Members of the British Parliament will be convening on Monday to debate over prohibiting companies from imposing sexist dress codes, such as wearing high heels, on female workers.
As reported by Metro.co.uk, the debate was in response to a petition filed by a British woman, who called on the government to criminalize unjust workplace dress codes. Last year, her employer sent her home, without pay, for not wearing high heels to work.
At the time of writing, an informal poll launched by Metro.co.uk as to whether companies have the power to order their female employees to wear heels has garnered 89 percent votes for “No” and 11 percent for “Yes.”
Ms. Nicola Thorp, the Portico employee responsible for the petition, told ITV News that she was required by her former employer to wear “2in to 4in heels.”
The Government Equalities Office responded to the petition, stating that “Company dress codes must be reasonable and must make equivalent requirements for men and women. This is the law and employers must abide by it.”
“This Government is taking action to remove the barriers to equality for women at work, which is why we are tackling the gender pay gap, increasing the number of women on boards, increasing support for childcare costs and ensuring employers are aware of their obligations to pregnant women,” it added.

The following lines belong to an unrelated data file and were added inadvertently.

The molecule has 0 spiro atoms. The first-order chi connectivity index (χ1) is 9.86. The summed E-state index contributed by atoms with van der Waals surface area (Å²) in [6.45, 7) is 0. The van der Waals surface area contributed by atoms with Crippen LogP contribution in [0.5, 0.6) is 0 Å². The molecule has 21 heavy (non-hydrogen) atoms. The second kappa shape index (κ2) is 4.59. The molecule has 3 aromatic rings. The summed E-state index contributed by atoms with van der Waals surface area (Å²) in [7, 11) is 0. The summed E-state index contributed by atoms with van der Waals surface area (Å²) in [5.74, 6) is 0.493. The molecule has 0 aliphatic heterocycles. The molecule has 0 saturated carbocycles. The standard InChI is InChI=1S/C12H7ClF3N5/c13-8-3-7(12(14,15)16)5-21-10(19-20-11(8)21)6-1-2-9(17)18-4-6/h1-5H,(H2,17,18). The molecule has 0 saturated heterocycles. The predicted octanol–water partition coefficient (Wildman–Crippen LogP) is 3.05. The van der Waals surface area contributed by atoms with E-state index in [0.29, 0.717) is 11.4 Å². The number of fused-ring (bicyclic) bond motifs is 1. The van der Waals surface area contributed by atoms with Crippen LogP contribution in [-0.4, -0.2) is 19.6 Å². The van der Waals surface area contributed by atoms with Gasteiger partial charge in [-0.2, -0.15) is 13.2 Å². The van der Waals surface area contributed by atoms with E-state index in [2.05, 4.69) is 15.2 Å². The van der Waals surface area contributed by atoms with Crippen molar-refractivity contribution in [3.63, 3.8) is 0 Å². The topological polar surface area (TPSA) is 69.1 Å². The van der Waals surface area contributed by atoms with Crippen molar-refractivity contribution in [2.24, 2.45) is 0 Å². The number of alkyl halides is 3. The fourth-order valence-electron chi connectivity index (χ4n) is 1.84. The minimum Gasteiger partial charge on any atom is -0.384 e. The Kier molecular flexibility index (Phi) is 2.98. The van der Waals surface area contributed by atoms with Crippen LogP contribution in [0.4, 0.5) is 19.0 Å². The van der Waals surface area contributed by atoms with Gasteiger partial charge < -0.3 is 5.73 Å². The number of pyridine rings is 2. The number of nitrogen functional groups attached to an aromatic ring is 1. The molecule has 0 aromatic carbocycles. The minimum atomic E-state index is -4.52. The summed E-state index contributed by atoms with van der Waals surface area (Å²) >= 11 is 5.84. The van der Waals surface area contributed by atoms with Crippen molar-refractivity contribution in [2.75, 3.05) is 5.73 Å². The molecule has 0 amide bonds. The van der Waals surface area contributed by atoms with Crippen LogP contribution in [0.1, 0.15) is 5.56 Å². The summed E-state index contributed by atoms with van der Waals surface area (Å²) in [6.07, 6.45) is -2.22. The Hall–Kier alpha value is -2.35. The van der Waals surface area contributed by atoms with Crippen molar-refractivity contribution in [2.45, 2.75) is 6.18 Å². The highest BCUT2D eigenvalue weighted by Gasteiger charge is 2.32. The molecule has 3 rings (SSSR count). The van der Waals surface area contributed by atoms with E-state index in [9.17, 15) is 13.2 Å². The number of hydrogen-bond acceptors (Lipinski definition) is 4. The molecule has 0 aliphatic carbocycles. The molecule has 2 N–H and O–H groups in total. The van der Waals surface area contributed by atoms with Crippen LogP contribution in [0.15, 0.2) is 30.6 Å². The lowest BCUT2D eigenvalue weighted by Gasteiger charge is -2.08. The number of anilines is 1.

BuzzFeed reported that an inquiry was launched by the parliament because of the issue. Committees overseeing the inquiry found that one-fifth of the women who participated in the inquiry reported pain within 10 minutes of wearing high heels.
The inquiry also found that dress codes that require female workers to wear “makeup, high heels and skirts above the knee” make them feel “very uncomfortable” and “sexualized by their employer.”
Similar issues were brought to the forefront recently when U.S. President Donald Trump made headlines last month for his “dress like a woman” preference for female White House staff.
According to Forbes, an insider has told news publisher Axios that Trump “likes the women who work for him to dress like women.”
“We hear that women who worked in Trump’s campaign field offices—folks who spend more time knocking on doors than attending glitzy events—felt pressure to wear dresses to impress Trump,” the insider was quoted as saying by Axios.
Bloomberg BNA reported about the issue and said legal practitioners and HR specialists recommend that employers implement workplace dress policies that “present workers with a variety of options.”
“Others recommended gender-neutral dress codes and appearance standards that broadly focus on professionalism, neatness, cleanliness or whatever qualities the employer associates with its corporate image,”Bloomberg BNA said.
People who are interested to watch a live streaming of the debate can do so via the parliament’s website.